‘There is also an alarming rise in young mental health patients treated far from home – nearly 70 per cent of child and adolescent admissions were out of area. So they are deprived of family support when they need it most. That situation would not be tolerated for physical illness – so much for parity of esteem!
‘The decision by North Staffordshire Clinical Commissioning Group to withdraw free NHS hearing aids last year demonstrates that even the CCG discounted the implications for mental health. To save a measly £110,000 a year, the CCG has jeopardised the mental well being of hundreds of elderly people denying them the social interaction that guards against isolation and depression. Yet they are responsible for commissioning all our health services’, said Councillor Atkins.
Also supporting the motion, Councillor Kyle Robinson (Talke and Red Street Newcastle) said:
‘I have seen how suicide has affected the community I represent. The problem is on the increase in Newcastle-under-Lyme and in other parts of Staffordshire. Men in the UK aged 20-49 are more likely to die from suicide than any other cause of death. This is more than cancer, road accidents and even heart disease.
‘These figures are absolutely tragic and yet we fail to discuss this issue enough. Our County Council can do much more to reach out to our local communities and to make sure people have the information they need to access mental health services and support groups. We can all play a part in tackling mental health by sharing information and talking to each other. People must know they are not alone in their struggles.’ said Councillor Robinson.
Labour’s motion to Staffordshire County Council Full Council 25 May 2017
This council notes:
- 1 in 4 people will experience a mental health problem in any given year.
- The World Health Organisation predicts that depression will be the second most common health condition worldwide by 2020.
- Mental ill health costs some £105 billion each year in England alone.
- People with a severe mental illness die up to 20 years younger than their peers in the UK.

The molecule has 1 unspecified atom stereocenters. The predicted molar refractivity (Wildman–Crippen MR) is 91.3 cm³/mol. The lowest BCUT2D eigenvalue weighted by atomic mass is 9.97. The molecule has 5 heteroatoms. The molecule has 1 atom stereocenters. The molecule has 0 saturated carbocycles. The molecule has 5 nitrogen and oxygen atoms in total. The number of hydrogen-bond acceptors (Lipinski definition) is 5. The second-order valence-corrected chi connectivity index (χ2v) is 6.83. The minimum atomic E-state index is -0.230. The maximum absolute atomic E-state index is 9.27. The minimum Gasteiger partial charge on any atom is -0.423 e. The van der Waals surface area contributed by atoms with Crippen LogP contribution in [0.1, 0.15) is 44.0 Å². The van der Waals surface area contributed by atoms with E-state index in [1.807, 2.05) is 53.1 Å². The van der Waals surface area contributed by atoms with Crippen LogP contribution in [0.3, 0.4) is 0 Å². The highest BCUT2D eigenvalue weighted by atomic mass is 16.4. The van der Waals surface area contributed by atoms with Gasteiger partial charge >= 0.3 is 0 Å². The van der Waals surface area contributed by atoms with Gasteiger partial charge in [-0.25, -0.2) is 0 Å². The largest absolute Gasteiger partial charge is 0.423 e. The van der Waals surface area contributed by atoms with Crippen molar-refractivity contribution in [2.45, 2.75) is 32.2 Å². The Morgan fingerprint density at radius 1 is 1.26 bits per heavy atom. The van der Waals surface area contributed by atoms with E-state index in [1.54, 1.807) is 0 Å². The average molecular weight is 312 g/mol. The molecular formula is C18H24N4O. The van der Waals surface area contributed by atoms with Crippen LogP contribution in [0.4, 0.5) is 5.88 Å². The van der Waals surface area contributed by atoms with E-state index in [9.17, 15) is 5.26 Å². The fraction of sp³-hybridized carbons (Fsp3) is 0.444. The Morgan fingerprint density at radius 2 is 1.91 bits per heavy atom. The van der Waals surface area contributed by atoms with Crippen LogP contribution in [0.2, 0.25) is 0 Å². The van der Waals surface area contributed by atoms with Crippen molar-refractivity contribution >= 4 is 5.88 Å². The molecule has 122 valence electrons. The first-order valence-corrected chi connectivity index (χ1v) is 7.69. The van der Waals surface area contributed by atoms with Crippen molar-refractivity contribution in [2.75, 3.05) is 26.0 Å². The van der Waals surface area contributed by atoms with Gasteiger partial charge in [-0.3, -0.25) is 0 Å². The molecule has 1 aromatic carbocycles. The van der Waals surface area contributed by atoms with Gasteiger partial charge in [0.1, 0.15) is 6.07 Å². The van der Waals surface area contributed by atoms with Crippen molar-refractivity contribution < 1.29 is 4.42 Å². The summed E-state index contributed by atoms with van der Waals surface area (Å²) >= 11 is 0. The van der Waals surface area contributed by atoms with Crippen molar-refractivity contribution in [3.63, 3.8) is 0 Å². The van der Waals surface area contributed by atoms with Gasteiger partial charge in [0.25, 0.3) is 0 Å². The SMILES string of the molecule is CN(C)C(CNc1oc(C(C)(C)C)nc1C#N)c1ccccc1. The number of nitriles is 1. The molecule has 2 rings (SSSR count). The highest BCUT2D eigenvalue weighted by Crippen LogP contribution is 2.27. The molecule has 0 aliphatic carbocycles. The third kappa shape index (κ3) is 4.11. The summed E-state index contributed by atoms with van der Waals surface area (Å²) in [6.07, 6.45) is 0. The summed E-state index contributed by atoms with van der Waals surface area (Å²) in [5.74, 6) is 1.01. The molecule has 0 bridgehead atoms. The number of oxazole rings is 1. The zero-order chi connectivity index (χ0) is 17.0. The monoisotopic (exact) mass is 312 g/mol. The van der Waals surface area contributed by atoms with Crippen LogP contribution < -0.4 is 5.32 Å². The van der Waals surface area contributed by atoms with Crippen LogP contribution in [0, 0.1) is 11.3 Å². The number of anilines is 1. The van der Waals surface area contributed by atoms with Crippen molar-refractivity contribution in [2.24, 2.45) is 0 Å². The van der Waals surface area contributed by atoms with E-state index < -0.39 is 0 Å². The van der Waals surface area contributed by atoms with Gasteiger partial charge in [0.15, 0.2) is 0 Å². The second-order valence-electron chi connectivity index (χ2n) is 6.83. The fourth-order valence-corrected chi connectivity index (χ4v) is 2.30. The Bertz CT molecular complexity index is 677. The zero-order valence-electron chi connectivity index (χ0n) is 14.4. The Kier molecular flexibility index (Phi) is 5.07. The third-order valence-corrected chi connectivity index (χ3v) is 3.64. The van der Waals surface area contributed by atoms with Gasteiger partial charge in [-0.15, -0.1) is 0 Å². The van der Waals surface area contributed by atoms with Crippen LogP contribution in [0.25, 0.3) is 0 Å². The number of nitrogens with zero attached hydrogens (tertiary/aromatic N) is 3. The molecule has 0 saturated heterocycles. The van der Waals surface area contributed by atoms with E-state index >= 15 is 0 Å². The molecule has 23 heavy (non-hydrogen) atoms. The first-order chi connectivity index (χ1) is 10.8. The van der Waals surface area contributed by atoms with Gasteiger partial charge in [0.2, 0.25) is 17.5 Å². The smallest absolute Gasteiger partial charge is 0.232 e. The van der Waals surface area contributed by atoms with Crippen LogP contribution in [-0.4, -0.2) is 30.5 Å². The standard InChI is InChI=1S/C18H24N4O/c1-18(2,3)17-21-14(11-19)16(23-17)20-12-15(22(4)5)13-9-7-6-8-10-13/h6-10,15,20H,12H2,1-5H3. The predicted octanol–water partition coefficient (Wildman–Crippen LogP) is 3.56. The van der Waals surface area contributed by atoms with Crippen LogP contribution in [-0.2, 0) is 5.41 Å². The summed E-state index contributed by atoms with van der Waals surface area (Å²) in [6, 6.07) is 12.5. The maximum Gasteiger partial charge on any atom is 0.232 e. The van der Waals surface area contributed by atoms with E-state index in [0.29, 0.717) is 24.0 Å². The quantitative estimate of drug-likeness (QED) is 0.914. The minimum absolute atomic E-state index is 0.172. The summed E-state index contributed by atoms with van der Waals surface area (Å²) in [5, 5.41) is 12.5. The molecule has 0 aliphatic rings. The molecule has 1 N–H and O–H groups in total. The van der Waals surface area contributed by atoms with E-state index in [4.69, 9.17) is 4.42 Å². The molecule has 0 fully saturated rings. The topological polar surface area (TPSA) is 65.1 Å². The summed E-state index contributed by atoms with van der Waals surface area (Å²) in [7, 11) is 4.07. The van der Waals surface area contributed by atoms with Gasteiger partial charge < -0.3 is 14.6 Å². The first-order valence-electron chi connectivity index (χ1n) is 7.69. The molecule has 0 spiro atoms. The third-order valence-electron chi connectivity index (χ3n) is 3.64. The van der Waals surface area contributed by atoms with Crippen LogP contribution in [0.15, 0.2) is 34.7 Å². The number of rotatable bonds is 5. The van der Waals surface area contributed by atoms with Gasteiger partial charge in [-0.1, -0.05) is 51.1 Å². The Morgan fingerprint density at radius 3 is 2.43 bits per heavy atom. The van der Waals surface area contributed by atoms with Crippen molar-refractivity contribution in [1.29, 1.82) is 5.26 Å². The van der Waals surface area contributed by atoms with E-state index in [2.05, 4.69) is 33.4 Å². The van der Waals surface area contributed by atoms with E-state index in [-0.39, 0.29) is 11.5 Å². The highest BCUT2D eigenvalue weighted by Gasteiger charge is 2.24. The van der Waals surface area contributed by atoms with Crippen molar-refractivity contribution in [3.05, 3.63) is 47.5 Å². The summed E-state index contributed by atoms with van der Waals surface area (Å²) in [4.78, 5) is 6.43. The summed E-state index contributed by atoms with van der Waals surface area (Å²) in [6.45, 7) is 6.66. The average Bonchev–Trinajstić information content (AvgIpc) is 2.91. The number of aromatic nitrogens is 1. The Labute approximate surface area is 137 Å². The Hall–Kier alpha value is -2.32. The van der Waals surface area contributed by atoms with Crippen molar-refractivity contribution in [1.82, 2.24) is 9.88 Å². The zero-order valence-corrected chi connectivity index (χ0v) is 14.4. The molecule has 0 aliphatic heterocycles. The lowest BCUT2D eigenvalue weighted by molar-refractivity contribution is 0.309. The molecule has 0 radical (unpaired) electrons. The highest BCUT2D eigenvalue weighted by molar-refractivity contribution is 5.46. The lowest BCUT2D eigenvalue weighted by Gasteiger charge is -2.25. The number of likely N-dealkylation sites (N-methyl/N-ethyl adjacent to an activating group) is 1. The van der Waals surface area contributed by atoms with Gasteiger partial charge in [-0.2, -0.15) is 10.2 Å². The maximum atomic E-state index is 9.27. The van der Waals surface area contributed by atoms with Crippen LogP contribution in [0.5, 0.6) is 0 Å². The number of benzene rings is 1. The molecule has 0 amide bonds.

- There is often a circular relationship between mental health and issues such as housing, employment, family problems or debt.
This council believes:
- As a local authority we have a crucial role to play in improving the mental health of everyone in our community and tackling some of the widest and most entrenched inequalities in health.
- Mental health should be a priority across all the local authority’s areas of responsibility, including housing, community safety and planning.
- All councillors, whether members of the Executive or Scrutiny and in our community and casework roles, can play a positive role in championing mental health on an individual and strategic basis.
This council resolves:
- To sign the Local Authorities’ Mental Health Challenge run by Centre for Mental Health, Mental Health Foundation, Mental Health Providers Forum, Mind, Rethink Mental Illness, Royal College of Psychiatrists and YoungMinds.
- We commit to appoint an elected member as ‘mental health champion’ across the council.
- We will seek to identify a member of staff within the council to act as ‘lead officer’ for mental health.
- The council will also:
- Support positive mental health in our community, including in local schools, neighbourhoods and workplaces.
- Work to reduce inequalities in mental health in our community.
- Work with local partners to offer effective support for people with mental health needs.
- Tackle discrimination on the grounds of mental health in our community.
- Proactively listen to people of all ages and backgrounds about what they need for better mental health.
- Sign up to the Time to Change pledge